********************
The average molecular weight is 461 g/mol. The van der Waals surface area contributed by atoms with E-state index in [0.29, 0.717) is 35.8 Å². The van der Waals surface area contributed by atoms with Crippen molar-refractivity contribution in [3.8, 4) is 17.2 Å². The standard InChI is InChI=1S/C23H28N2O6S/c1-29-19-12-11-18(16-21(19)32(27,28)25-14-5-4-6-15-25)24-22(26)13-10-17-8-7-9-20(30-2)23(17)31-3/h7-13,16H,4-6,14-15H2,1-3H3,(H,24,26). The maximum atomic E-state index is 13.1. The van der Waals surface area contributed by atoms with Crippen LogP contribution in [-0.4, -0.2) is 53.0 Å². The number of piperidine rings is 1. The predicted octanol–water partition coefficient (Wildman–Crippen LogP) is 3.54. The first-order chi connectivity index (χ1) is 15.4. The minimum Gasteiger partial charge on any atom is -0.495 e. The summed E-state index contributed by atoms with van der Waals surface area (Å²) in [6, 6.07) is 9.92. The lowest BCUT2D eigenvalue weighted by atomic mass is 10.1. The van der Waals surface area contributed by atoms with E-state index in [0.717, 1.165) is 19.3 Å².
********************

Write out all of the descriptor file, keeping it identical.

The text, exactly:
The average molecular weight is 461 g/mol. The van der Waals surface area contributed by atoms with E-state index in [0.29, 0.717) is 35.8 Å². The van der Waals surface area contributed by atoms with Crippen molar-refractivity contribution in [3.8, 4) is 17.2 Å². The standard InChI is InChI=1S/C23H28N2O6S/c1-29-19-12-11-18(16-21(19)32(27,28)25-14-5-4-6-15-25)24-22(26)13-10-17-8-7-9-20(30-2)23(17)31-3/h7-13,16H,4-6,14-15H2,1-3H3,(H,24,26). The maximum atomic E-state index is 13.1. The van der Waals surface area contributed by atoms with Crippen LogP contribution in [-0.4, -0.2) is 53.0 Å². The number of piperidine rings is 1. The predicted octanol–water partition coefficient (Wildman–Crippen LogP) is 3.54. The first-order chi connectivity index (χ1) is 15.4. The minimum Gasteiger partial charge on any atom is -0.495 e. The summed E-state index contributed by atoms with van der Waals surface area (Å²) in [6, 6.07) is 9.92. The lowest BCUT2D eigenvalue weighted by atomic mass is 10.1. The van der Waals surface area contributed by atoms with E-state index in [0.717, 1.165) is 19.3 Å².